Most employers want you to take your vacation because unused vacation accrues as a liability on their books. I think the real problem is that employees don't want to take the time off. I work for a very large software company, which now requires that we take the last week or so of the year off. It is a problem for the company that SW engineers tend not to take the vacation that they are entitled to, and it is not good either for the employee or the employer's balance sheet. While it feels paternalistic for them to tell me I must take vacation then, I have to admit they were right (at least in my case).

Comment: Re:Well, they're a good indicator of intelligence (Score 5, Interesting) 672

by mpsmps (#38610198) Attached to: Are Brain Teasers Good Hiring Criteria?

Actually, many large companies have parallel engineering and management ladders. The goal of this is to allow your best technical people to advance as individual contributors without moving into management (which they may not be their strength anyway) For example, at my company, Architect and Director have identical HR classifications. Likewise for Fellow and Vice President. If you are not advancing as a technical employee, you should look at yourself, just like if you were not advancing as a manager.

Comment: The McDonald Observatory (Score 2) 363

by mpsmps (#38158710) Attached to: Ask Slashdot: Science Sights To See?

The McDonald Observatory is way out in the middle of nowhere by design, so it might not seem worth hitting, but you shouldn't miss it. Placed at the highest point on the Texas highway system in the clear desert air and in a black-out zone where they keep people from 20 miles around from having lights on at night, you'll reliably see the best stars in the continental US. Come to a star party, and they have half a dozen telescopes set up on major sky sites 3 nights a week. A few times a year, you can view through either the 107 inch, 82 inch, or 36 inch research telescopes. Come during the day to tour the 433 inch telescope, one of the largest in the world. If you can, stay at the inexpensive Astronomer's Lodge and hang out with the astronomers doing research there.

I heard about this through my mother (a former high-school English teacher) and took several days out of vacation (we live in Chicago) to travel there with my wife (an HR exec). Both of them thought it was fantastically worthwhile, so imagine how good it was for science geeks like us.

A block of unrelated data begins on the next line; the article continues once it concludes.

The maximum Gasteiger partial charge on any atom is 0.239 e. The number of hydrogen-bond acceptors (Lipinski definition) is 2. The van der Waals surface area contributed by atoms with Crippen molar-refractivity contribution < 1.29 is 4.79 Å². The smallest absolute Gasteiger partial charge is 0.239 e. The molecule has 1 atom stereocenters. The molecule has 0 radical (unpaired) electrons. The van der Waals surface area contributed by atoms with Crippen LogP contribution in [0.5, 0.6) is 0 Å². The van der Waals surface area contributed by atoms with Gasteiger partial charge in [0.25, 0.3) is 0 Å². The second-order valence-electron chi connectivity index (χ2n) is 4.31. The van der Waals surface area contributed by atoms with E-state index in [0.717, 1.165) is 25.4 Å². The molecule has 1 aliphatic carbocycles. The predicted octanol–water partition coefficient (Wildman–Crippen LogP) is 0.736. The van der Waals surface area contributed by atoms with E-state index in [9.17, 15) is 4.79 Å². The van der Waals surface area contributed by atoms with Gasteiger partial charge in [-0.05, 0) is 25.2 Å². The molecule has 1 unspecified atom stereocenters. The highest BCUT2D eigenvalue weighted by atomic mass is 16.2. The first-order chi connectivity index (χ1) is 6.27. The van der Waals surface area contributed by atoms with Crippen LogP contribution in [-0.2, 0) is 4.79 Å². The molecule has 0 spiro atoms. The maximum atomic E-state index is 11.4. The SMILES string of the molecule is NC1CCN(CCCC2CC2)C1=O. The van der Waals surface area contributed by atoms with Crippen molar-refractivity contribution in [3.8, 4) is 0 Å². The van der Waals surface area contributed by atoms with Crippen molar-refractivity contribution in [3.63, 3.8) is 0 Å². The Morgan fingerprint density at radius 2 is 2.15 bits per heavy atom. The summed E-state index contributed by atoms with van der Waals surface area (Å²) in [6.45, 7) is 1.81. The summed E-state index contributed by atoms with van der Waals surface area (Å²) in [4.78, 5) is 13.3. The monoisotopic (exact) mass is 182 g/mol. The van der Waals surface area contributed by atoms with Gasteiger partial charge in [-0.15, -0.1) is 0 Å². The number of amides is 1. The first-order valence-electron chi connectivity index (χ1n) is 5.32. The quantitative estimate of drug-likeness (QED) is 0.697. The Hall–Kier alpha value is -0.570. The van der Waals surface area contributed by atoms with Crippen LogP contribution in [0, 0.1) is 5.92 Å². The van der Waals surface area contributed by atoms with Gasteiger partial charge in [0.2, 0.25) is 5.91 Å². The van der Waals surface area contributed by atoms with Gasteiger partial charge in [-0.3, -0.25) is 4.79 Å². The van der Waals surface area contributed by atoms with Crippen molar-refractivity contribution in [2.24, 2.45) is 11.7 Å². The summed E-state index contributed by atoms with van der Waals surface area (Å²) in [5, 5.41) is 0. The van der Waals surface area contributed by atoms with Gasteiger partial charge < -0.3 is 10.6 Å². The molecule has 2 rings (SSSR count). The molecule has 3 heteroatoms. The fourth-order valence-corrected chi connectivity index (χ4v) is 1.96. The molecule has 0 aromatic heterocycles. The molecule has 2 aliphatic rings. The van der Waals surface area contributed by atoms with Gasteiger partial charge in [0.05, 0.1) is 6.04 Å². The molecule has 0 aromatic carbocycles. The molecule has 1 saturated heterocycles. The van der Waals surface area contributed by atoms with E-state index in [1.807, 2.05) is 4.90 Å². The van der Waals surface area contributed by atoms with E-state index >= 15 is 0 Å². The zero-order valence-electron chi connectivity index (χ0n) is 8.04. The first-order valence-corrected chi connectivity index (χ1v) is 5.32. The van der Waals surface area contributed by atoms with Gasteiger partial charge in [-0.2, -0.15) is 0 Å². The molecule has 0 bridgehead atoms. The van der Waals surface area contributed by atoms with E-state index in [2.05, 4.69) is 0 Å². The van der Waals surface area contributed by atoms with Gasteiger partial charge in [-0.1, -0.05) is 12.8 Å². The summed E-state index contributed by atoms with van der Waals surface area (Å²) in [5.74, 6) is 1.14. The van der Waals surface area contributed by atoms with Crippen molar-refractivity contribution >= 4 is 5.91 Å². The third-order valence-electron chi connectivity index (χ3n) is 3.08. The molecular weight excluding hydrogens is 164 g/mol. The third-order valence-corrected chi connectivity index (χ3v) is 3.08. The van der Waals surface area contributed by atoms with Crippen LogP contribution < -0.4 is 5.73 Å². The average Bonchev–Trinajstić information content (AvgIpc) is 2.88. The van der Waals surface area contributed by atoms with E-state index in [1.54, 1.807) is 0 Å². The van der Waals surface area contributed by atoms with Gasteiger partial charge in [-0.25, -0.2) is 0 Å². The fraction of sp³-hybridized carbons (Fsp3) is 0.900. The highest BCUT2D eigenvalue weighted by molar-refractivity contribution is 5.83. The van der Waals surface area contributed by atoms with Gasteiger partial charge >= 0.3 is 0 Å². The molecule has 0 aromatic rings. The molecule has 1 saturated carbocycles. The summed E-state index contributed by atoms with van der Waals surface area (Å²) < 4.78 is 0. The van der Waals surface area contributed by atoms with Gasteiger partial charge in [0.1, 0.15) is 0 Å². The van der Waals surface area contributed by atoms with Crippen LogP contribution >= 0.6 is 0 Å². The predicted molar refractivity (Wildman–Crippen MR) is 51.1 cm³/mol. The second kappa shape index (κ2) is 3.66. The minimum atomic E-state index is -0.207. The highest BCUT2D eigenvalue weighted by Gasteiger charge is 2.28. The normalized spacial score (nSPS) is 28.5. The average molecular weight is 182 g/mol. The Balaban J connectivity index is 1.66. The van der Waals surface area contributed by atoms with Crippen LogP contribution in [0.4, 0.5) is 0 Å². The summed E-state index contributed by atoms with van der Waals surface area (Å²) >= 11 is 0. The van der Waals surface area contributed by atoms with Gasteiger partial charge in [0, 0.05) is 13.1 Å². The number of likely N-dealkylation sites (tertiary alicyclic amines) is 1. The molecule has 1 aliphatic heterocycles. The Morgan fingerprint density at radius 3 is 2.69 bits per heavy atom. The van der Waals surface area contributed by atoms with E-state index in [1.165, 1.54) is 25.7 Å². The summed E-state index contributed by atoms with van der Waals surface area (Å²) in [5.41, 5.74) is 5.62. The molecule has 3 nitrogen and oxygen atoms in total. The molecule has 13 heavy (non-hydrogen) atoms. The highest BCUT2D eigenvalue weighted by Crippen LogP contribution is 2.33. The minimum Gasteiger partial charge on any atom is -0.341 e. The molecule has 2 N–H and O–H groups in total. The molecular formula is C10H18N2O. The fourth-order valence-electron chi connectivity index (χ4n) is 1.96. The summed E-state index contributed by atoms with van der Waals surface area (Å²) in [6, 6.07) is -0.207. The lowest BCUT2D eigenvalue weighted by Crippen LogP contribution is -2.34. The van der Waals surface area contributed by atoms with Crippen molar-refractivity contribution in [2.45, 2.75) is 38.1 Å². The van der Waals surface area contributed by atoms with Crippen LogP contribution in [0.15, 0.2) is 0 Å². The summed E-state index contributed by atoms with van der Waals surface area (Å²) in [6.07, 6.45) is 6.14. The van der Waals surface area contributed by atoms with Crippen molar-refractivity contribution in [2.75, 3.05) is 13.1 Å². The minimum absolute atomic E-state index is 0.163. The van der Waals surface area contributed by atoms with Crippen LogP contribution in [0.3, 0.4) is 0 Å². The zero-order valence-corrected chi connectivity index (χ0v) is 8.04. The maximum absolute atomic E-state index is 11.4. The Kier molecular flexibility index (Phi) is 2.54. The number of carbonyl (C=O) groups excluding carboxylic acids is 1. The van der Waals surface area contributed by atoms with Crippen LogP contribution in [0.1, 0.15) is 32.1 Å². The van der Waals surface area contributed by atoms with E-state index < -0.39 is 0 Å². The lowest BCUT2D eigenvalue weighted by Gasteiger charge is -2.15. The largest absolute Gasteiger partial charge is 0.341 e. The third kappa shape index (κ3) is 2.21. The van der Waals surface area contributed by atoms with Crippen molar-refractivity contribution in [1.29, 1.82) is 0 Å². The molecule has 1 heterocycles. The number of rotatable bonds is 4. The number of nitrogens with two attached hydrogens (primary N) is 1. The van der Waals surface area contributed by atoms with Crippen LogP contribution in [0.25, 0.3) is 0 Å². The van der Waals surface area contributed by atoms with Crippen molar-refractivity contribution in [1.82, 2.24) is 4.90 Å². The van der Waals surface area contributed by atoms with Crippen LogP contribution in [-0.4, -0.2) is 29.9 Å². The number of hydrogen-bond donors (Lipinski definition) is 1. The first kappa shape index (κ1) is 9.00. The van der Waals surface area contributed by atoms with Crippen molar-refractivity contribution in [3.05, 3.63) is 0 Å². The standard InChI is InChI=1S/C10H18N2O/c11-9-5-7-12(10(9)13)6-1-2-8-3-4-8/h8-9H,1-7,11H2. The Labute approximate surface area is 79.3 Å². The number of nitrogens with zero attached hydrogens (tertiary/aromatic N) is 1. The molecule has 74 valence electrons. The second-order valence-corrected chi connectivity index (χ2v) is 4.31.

Comment: Re:Did it "confirm" it was caused by man? (Score 1) 967

by mpsmps (#37792826) Attached to: Global Warming 'Confirmed' By Independent Study

98% of all climate studies do not even attempt to address the cause, yet you somehow think otherwise and are pretending instead that 98% of all studies do attempt to address the cause.

We both pulled a figure out of our asses.. but my pull is actually approximately correct.

Actually, the 98% figure comes not from anyones ass but from the scientific literature. Both of the following two papers conclude that ~98% of active climatologists concur with the consensus around climate change (hence the term "consensus").

Doran, P. T. and M. K. Zimmerman (2009), Examining the Scientific Consensus on Climate Change, Eos Trans. AGU, 90(3), 22, doi:10.1029/2009EO030002.

Anderegg WRL,; Prall JW,; Harold J,; Schneider SH. (2010) Expert credibility in climate change. Proc Natl Acad Sci USA 107:12107–12109.

Why do you believe that your pull is more accurate than these studies?

Transportation

+ - Better airplane boarding method->

Submitted by mpsmps
mpsmps (178373) writes "New research by Jason Steffen at Fermilab shows that boarding planes by rows is the worst possible ways and that big improvements in boarding time can be achieved with more optimized methods. The full paper is here. I'm glad to see that Fermilab is going to be doing something useful now that the tevatron is shutting down."
Link to Original Source

Comment: The organizer has a good point (Score 1) 609

by mpsmps (#36280404) Attached to: RMS Cancels Lectures In Israel
For those who didn't RTFA, after the organizer said that he respected RMS' right to cancel the talk and that happens, he did make good points about why RMS' decision is disappointing for his fans.

You chose the "Free beer" giving up the "Free of speech" and that disappoints me very much since it has to do with the genuinity implementation of your own presented ideas.

Elsewhere in the response he gives the details

Boycotting the Israeli Universities since you get funds from Palestinians means that you accepted the Palestinians proprietary license. Neither you nor them want to help their neighbor.

I agree, and my respect for RMS' idealism is lessened.